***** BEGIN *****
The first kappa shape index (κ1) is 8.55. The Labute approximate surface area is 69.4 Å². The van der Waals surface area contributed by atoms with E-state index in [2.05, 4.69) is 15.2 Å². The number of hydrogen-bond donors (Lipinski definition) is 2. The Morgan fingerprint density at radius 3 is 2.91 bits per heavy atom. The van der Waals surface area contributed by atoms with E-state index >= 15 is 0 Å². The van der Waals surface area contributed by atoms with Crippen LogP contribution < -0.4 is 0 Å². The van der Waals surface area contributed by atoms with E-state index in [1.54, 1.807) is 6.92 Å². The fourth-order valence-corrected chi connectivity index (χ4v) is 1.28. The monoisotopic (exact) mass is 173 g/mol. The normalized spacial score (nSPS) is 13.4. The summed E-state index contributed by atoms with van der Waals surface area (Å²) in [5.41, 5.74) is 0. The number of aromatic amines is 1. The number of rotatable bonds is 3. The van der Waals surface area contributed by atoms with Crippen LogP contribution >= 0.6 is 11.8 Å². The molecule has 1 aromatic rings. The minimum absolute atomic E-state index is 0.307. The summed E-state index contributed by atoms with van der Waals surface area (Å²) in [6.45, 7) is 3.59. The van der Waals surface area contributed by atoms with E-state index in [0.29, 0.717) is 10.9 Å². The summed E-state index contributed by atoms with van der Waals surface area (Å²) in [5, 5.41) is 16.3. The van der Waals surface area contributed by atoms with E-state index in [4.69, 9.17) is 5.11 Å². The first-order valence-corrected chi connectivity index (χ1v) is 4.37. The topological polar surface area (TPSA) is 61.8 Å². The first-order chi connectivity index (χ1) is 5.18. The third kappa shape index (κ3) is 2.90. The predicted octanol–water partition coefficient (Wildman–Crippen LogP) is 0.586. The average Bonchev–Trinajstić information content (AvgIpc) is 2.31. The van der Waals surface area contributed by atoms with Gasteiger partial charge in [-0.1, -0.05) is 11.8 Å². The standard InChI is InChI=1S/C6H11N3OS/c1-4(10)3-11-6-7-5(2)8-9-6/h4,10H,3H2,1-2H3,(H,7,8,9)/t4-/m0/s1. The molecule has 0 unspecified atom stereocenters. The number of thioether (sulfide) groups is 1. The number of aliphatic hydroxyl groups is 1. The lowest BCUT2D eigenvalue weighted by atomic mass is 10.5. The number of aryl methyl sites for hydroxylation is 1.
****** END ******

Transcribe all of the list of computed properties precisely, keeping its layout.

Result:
The first kappa shape index (κ1) is 8.55. The Labute approximate surface area is 69.4 Å². The van der Waals surface area contributed by atoms with E-state index in [2.05, 4.69) is 15.2 Å². The number of hydrogen-bond donors (Lipinski definition) is 2. The Morgan fingerprint density at radius 3 is 2.91 bits per heavy atom. The van der Waals surface area contributed by atoms with E-state index >= 15 is 0 Å². The van der Waals surface area contributed by atoms with Crippen LogP contribution < -0.4 is 0 Å². The van der Waals surface area contributed by atoms with E-state index in [1.54, 1.807) is 6.92 Å². The fourth-order valence-corrected chi connectivity index (χ4v) is 1.28. The monoisotopic (exact) mass is 173 g/mol. The normalized spacial score (nSPS) is 13.4. The summed E-state index contributed by atoms with van der Waals surface area (Å²) in [5.41, 5.74) is 0. The number of aromatic amines is 1. The number of rotatable bonds is 3. The van der Waals surface area contributed by atoms with Crippen LogP contribution >= 0.6 is 11.8 Å². The molecule has 1 aromatic rings. The minimum absolute atomic E-state index is 0.307. The summed E-state index contributed by atoms with van der Waals surface area (Å²) in [6.45, 7) is 3.59. The van der Waals surface area contributed by atoms with E-state index in [0.29, 0.717) is 10.9 Å². The summed E-state index contributed by atoms with van der Waals surface area (Å²) in [5, 5.41) is 16.3. The van der Waals surface area contributed by atoms with E-state index in [4.69, 9.17) is 5.11 Å². The first-order valence-corrected chi connectivity index (χ1v) is 4.37. The topological polar surface area (TPSA) is 61.8 Å². The first-order chi connectivity index (χ1) is 5.18. The third kappa shape index (κ3) is 2.90. The predicted octanol–water partition coefficient (Wildman–Crippen LogP) is 0.586. The average Bonchev–Trinajstić information content (AvgIpc) is 2.31. The van der Waals surface area contributed by atoms with Gasteiger partial charge in [-0.1, -0.05) is 11.8 Å². The standard InChI is InChI=1S/C6H11N3OS/c1-4(10)3-11-6-7-5(2)8-9-6/h4,10H,3H2,1-2H3,(H,7,8,9)/t4-/m0/s1. The molecule has 0 unspecified atom stereocenters. The number of thioether (sulfide) groups is 1. The number of aliphatic hydroxyl groups is 1. The lowest BCUT2D eigenvalue weighted by atomic mass is 10.5. The number of aryl methyl sites for hydroxylation is 1.